Cu Huy Ha Vu, a former Vietnamese prisoner of conscience who recently moved to the United States, wrote a piece for the Washington Post about the current state of human rights and freedom of expression in Vietnam. In the article, he cites that there are 400 prisoners of conscience in Vietnam today.
He states that though international pressure for prisoner releases is well-intended, Vietnam often uses the prisoners as “commodities” that can be used as leverage against the US and other world powers. This facet of Vietnamese government behavior is of particular concern as Vietnam negotiates the Trans-Pacific Partnership and continues to be regarded as an up-and-coming economic player.
Read Cu Huy Ha Vu’s full article: wapo.st/1gbGT16
As Vietnam is continually pushed into the spotlight due to the current Vietnamese-Chinese tensions, the larger issue of the South China Sea, and the recurrent negotiations over the TPP, it is our hope that Vietnam’s human rights abuses will be brought out into the spotlight as well. However, it is becoming clear that pressure from international bodies and lawmakers is not enough to fundamentally change the behavior of the Vietnamese government.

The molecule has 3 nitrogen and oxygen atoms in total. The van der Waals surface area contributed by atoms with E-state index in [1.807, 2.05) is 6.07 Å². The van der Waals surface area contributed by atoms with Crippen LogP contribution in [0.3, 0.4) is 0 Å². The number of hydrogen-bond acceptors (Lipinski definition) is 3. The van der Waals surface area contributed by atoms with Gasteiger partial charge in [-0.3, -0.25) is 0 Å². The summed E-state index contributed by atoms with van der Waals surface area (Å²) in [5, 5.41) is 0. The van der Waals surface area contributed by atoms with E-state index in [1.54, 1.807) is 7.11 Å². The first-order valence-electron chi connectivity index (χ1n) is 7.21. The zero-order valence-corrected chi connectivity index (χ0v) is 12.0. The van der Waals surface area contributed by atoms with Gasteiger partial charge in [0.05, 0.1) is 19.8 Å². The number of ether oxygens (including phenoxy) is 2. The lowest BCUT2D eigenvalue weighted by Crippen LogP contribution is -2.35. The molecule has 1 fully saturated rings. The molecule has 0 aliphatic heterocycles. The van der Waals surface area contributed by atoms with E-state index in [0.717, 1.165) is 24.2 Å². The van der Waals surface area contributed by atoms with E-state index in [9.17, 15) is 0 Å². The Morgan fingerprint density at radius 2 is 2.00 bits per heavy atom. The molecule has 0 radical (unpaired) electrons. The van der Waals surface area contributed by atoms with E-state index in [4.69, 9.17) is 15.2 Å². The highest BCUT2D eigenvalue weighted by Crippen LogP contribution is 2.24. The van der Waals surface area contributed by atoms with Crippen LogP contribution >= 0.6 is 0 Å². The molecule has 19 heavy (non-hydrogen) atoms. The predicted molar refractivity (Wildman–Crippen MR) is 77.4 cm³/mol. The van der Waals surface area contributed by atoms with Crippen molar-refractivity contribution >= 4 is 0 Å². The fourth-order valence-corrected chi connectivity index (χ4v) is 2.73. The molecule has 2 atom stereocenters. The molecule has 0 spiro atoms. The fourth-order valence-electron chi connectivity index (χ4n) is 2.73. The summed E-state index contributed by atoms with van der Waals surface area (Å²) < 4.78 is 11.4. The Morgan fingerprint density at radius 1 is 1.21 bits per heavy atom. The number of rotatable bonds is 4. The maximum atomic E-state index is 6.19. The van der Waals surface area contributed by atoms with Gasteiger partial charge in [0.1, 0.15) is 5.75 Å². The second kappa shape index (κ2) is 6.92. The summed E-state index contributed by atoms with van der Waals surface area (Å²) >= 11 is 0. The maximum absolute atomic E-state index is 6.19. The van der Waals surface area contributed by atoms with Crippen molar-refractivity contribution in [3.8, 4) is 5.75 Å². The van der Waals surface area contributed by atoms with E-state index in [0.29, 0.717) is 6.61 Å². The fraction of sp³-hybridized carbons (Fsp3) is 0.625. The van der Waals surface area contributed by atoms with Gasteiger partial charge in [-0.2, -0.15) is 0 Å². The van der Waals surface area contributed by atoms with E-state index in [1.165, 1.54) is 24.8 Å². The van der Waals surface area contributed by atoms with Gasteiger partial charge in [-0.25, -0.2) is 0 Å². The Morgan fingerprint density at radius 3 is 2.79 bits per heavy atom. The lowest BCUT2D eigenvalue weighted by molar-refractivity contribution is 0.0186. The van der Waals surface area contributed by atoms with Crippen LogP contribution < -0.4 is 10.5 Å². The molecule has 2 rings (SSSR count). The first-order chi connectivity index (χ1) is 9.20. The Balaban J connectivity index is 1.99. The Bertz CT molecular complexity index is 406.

In order for any real positive change to take place, Vietnamese prisoners of conscience and activists must not be viewed as bartering chips, and Vietnamese human rights abuses must not be tolerated by any measure, even if Vietnam has taken favorable actions in other areas. The United States may need to take a more hardline approach to its relationship with Vietnam.
President Obama just nominated a new US Ambassador to Vietnam, Ted Osius. This nomination– along with the rising tensions between many Vietnamese and Chinese groups– will be a key transition period that will shape not only Vietnam-US relations, but also China-US relations and the US presence in SE Asia, for better or for worse.
With several US policymakers already supporting imprisoned Vietnamese activists, the time is ripe to re-examine US and Vietnamese ties. Cu Huy Ha Vu recommends a course of action: repealing Articles 79, 88, and 258 of Vietnam’s Penal Code, under which, his article says, two-thirds of known prisoners of conscience in Vietnam are imprisoned.
English PEN has actions for Le Quoc Quan and Nguyen Xuan Nghia, two very influential imprisoned writers in Vietnam.
Watch Member Anthony Byrne’s speech to the Australian Federal Parliament.
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